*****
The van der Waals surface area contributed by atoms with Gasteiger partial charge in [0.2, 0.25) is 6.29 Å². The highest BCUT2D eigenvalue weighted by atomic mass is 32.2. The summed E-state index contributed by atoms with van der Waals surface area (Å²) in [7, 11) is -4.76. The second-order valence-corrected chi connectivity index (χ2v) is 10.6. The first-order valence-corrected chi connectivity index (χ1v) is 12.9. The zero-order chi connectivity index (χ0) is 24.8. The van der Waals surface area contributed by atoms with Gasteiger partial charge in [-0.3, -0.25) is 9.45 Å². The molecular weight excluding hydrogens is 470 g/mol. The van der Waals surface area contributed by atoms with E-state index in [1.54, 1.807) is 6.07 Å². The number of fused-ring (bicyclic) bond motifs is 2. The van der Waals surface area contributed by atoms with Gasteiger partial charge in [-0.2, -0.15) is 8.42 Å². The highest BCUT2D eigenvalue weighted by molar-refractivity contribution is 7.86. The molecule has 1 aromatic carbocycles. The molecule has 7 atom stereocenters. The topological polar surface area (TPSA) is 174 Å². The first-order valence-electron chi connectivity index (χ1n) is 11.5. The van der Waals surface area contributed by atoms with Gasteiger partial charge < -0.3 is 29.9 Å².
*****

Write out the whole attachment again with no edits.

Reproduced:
The van der Waals surface area contributed by atoms with Gasteiger partial charge in [0.2, 0.25) is 6.29 Å². The highest BCUT2D eigenvalue weighted by atomic mass is 32.2. The summed E-state index contributed by atoms with van der Waals surface area (Å²) in [7, 11) is -4.76. The second-order valence-corrected chi connectivity index (χ2v) is 10.6. The first-order valence-corrected chi connectivity index (χ1v) is 12.9. The zero-order chi connectivity index (χ0) is 24.8. The van der Waals surface area contributed by atoms with Gasteiger partial charge in [-0.3, -0.25) is 9.45 Å². The molecular weight excluding hydrogens is 470 g/mol. The van der Waals surface area contributed by atoms with E-state index in [1.54, 1.807) is 6.07 Å². The number of fused-ring (bicyclic) bond motifs is 2. The van der Waals surface area contributed by atoms with Gasteiger partial charge in [-0.2, -0.15) is 8.42 Å². The highest BCUT2D eigenvalue weighted by molar-refractivity contribution is 7.86. The molecule has 1 aromatic carbocycles. The molecule has 7 atom stereocenters. The topological polar surface area (TPSA) is 174 Å². The first-order valence-electron chi connectivity index (χ1n) is 11.5. The van der Waals surface area contributed by atoms with Gasteiger partial charge < -0.3 is 29.9 Å².